A 2005 study in America showed that overweight people had a similar relative risk of mortality to normal weight people as defined by BMI"


    The best measurement is a set of scales that measures your body fat.

    I too am getting fit again after a long injury, the MO has banned me from measruing my weight, he does it once a month and is quite happy as my waistline has dissappeared. Though my weight went down then suddenly went up. This is because I am building body mass. As for the BMI, it says I am obese though I am pretty fit now.

    If you can get to a gym you can get fitness assesments done, though I urge on the side of caution that they have gym memberships to sell.

    Dont get hung up on BMI, just do what you are doing, and take plenty of rest as well.

    Proud to see you giving it a go again, so stop reading and get on that road.
     
  8. In the late 90's (before the CFS problems) I attended the National Sport Centre at Lillishall and I completes a rehabilition programme to strengthen my ankle with the Professional Football Assc.

    On day one they gave me a complete medical and measured my body fat with an instrument (a big pair of calipers with a gauge on one end and it gave a pergentage of body fat.

    I am trying to find a similar instrument to measure my body fat and compare with the 90's figure.

    I have joined a gym who have personnal trainers touting for customers, and I have observed them, I am not imprested as they seem to consontrate on over weight ladies of a certain age.

    Due to the PTSD issue I have, I find it difficult to relate to some people (or some people find me difficult) but do not seem to have a proplem with ex/serving forces personnel (they may disagree) due to being able to relate to them, hence why I am trying to seek out a qualified Military PTI in the MK area

    The BMI chart states I am in the correct area for my height and weight. (but I have excessive fat around my waist and a chart does not explaine the weakness in my left arm).
     
  9. You could do worse than buy a WI Fit. I sh*t you not. The kids got me on it (and developed a character complete with beer belly and balding pate- little darlings). Okay, it's not the real exercise you and I associate with being racing snakes who did BFTs in boots, puttees and denims, but as a fun supplement, I can certainly recommend it. Only thing is, you might need a junior member of the family to talkyou through the options, it's not plug in and go as we would understand it. By the way, I'm in full sympathy and have taken up cycling to work............... :)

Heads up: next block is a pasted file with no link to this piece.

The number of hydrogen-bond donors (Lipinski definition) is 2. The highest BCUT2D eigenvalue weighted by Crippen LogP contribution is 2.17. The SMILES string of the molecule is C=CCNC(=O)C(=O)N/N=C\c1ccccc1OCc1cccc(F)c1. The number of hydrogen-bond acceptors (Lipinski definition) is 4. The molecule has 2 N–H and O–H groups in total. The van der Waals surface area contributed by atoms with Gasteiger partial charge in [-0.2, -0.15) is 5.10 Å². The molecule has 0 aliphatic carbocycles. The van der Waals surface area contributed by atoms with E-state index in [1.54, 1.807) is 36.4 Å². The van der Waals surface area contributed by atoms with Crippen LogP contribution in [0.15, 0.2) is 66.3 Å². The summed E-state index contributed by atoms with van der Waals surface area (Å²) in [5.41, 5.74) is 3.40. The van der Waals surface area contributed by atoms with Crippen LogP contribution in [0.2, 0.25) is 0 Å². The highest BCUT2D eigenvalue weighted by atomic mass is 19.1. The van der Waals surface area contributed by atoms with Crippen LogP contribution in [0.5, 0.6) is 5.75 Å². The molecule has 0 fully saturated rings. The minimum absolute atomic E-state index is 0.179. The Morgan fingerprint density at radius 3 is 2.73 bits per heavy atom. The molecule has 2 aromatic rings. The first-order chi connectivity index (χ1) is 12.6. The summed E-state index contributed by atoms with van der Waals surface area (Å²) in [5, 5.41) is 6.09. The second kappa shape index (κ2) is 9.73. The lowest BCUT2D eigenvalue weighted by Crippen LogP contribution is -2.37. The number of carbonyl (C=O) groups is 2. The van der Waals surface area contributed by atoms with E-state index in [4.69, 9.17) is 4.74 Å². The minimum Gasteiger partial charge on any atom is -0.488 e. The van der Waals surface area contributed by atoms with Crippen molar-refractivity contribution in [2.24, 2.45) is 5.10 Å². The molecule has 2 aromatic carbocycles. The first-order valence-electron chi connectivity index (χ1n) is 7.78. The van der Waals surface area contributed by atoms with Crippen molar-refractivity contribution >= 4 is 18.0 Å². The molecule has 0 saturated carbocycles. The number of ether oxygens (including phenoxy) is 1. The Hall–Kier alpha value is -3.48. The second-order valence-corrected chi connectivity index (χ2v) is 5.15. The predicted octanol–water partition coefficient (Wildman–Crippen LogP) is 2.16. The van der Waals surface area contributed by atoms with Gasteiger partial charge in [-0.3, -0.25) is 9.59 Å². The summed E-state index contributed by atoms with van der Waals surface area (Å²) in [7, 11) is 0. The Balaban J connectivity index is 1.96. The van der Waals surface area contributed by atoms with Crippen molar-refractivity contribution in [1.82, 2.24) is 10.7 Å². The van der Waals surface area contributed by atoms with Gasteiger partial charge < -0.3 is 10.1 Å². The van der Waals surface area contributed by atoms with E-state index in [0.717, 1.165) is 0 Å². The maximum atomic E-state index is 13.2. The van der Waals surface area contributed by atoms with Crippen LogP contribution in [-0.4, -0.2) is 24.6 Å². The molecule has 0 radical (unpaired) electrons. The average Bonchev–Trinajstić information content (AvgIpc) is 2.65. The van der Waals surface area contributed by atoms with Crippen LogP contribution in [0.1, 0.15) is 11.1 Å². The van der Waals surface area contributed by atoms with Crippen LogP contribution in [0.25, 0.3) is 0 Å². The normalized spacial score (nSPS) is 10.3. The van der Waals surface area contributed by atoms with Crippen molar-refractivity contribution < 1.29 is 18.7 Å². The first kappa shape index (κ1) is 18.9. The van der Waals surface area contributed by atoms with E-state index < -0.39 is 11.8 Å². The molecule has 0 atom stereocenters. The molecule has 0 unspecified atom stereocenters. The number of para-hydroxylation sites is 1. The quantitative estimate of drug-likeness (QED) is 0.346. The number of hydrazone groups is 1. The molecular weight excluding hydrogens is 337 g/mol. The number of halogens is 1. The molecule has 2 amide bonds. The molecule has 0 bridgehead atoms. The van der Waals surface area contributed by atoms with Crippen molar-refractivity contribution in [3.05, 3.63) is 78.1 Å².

10. You could try joining up again, in the reserves. From experience, having a pulse in some cases, was the clincher on the medical. I do know a couple of guys who have rejoined later in life, who got over med problems. I was offered a med discharge in a long time ago, because of recurring knee problems and numerous operations but when I left, I joined the TA after a break of 3 years and my knees had recovered sufficiently to get through the medical and have held up ever since, although they grate a bit. 1 Sqn (Scaleys) in MK area, and Aylesbury, Rifles in NOrthampton I think. or somewhere around and RAF reserves at Benson and Northolt.
     
  11. Good for you DB. Most people have given up in their 40s, using age or medical conditions to sit on their arses. I was 50 last year and still train hard, 3 weights sessions and 2 nights in the dojo every week and plan to head back into the hills now summers here. Your battle wont be with fitness, it'll be with your waistline and your mind. I think you need to be careful you dont'overdo it and burn yourself out but on the other hand you need to push hard enough to see gains. Problem with the gym is that working on their own most people dont push themselves hard enough, so do something with other people, mix up the activities to keep it interesting,
    and above all......enjoy it.
     
  12. well done for getting back on it!! i think because of your previous medical problems it would be wise to consult a fitness professional and maybe even a gp just to see what type of exercises would suit your ability.

    good luck and keep it up :)